MARC SUMMERS: Kidding Around, Seriously

Marc Summers is turning the big four-oh this year. He's been married nearly 18 years and has two children. But Summers has anything but a typical adult job: Recently he was dipped in molasses and salt, hung upside down by his ankles and licked by cows.

Summers was host of Nickelodeon's popular "Double Dare"--the game show that featured two teams of youngsters who score points by correctly answering quiz questions and then add to their score by performing physical challenges--such as cracking 20 eggs on a teammate's forehead. Summers now hosts its spinoff "Family Double Dare," featuring parents competing with their kids.

This week Summers adds a new program to his resume, "What Would You Do?," which premieres Saturday on Nickelodeon. The show features Summers putting people--young and old--into unfamiliar situations to see how they will react.

Summers talked with Susan King about his life as a kids' game show host by telephone from Orlando, Fla., during a break in the taping of "What Would You Do?"

"What Would You Do?" sounds like a cross between a game show and "Candid Camera." How would you describe it?

It's not "Candid Camera." It's putting people in situations to see how far they will go. The whole theme of the show is "What would you do--if?"

For example, we were at Universal Studios (in Orlando) and I was dressed (as a fortune teller) in a turban and a beard and halfway through doing somebody's fortune, a so-called Universal employee said to me that my wife was having a baby. I told the person whose fortune I was telling, "Would you be a fortune teller for 10 minutes until the next one arrives to do the job?" Several people said, "No way" and they walked away, but we also got several people who put on the turban and the cape and began to read people's fortunes. Some of these people were brilliant.

We also have a segment called "Choice Bag" and whatever it says on the card you have to do. We had one that said, "Would you rather smash an egg on your head, or drink a raw egg?" I would have thought that everybody would have smashed the raw egg on their head, but everybody drank the raw egg.

This show and "Double Dare" both seem like they could be enjoyed by both kids and parents. Have you discovered that parents like these series just as much as kids?

We found that on "Family Double Dare" that the family that plays together stays together. There is such little time for families to enjoy themselves these days, unless it's vacation. It's so neat to see moms, dads and kids hug each other again.

Nickelodeon thought "What Would You Do?" would be a great program to get parents to sit down and watch with the kids.

With "Double Dare" I had more parents stop and say, "I love to watch the show because my kids think I am so smart because I can answer most of the questions."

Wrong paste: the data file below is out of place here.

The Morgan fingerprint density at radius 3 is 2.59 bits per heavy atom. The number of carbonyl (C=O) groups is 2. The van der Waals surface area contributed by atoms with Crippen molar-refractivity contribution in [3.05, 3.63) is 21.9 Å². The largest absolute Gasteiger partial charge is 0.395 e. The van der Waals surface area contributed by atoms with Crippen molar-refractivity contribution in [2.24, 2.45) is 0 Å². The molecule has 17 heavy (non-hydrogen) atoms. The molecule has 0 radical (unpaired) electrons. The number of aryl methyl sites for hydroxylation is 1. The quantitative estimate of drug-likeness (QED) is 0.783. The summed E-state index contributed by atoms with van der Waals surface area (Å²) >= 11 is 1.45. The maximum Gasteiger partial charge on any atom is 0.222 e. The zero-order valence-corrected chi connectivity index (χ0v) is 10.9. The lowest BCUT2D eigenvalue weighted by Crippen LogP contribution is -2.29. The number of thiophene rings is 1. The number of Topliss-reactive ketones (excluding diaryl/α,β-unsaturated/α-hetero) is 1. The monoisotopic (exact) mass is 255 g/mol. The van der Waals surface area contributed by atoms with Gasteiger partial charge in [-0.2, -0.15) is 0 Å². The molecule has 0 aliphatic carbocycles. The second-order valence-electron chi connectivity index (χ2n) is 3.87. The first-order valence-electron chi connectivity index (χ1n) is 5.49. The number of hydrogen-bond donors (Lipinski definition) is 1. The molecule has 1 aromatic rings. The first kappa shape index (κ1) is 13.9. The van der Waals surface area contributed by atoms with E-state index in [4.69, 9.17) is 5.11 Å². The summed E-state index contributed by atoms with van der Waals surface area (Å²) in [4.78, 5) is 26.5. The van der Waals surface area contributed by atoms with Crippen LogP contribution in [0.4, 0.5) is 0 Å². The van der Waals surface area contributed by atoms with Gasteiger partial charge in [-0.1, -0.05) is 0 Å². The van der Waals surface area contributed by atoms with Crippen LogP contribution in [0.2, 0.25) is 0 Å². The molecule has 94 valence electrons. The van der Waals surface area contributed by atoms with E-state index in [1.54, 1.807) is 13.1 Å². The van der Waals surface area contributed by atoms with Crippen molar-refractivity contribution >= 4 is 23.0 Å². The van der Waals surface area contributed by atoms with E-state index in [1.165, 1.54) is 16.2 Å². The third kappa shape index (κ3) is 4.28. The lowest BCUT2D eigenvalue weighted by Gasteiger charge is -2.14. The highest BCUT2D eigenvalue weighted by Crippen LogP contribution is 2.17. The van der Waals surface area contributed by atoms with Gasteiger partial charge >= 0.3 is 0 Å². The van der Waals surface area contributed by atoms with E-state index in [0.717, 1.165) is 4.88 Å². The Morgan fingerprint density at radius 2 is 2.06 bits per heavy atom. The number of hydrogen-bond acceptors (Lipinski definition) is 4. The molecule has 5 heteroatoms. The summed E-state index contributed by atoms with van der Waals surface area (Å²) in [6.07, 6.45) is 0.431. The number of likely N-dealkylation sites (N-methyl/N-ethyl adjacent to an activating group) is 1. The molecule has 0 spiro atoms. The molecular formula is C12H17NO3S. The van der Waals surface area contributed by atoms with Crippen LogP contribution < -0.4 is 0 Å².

Was it difficult as an adult discovering how to appeal to kids?

No. I never planned on being a kid host. I just wanted to host TV shows. And I couldn't get a job.

The problem I was having was that everybody thought I was much younger than I really was. I would go to NBC and audition for a show and they would say you do a nice job but we are looking for guys with wrinkles and gray hair. And what Nick was looking for when I did "Double Dare" was a guy with 10 years' experience who looked more like Michael J. Fox.

I was 34 years old and kids thought I was 24. I treated kids like adults. I never talked down to the kids. I was never condescending. I don't see why you would talk to a 13-year-old any different from a 33-year-old.

What has happened is that they trust me so much it's almost scary. I have to be very, very careful, especially what I do on this show, because they will do almost anything for me. If I walk up and say, "Grab this pie and stick it in your parents' face," they say, "Marc said to do it so..." You can't abuse it.

Do you walk a fine line then between entertaining the kids and responsibility?

I am a parent and have an 8- and an 11-year-old, and I try to walk both lines. I am not going to put a parent in a situation that will embarrass them and make them look bad.

Do you remember the most favorite challenge on "Double Dare"?

The favorite one with kids is one they called "Pies in the Pants." We would put kids on one side of stage wearing these huge clown pants and their partners were on the other side with a catapult. What we would do was put a pie in the catapult, step on it and make a pie fly in the air to the other side of the stage. You would have to catch three whipped cream pies in your pants in 20 seconds or less. For some reason the kids would get hysterical.

Have you learned anything about kids since coming to Nickelodeon?

The one thing I have found on this show and, unfortunately, on all the kid game shows we are producing at Nick is (about) all that stuff we are frightened about--and that is the education system. Old Mr. Bush here is trying to be the education president and somebody better do something quick.

We asked a question the other day on a Nick show and it was, "Name two of the five living Presidents." They went through three kids and not one kid could come up with one. You would think somebody would say, "How about Mr. Bush?"

It has happened on "Double Dare." On "Double Dare," one question was, "Who was Count Basie?" The kid said he was one of The Muppets.

It points out to me that we better get on the stick here in the U.S. We really need to educate our kids, if it's either with year-round schools or spending more dollars for education.

"What Would You Do?" premieres Saturday at 6 p.m. on Nickelodeon and will air Saturday at 6 p.m. and Sunday at 1:30 and 6 p.m.

"Family Double Dare" airs Saturday-Sunday at 5 p.m. on Nickelodeon.

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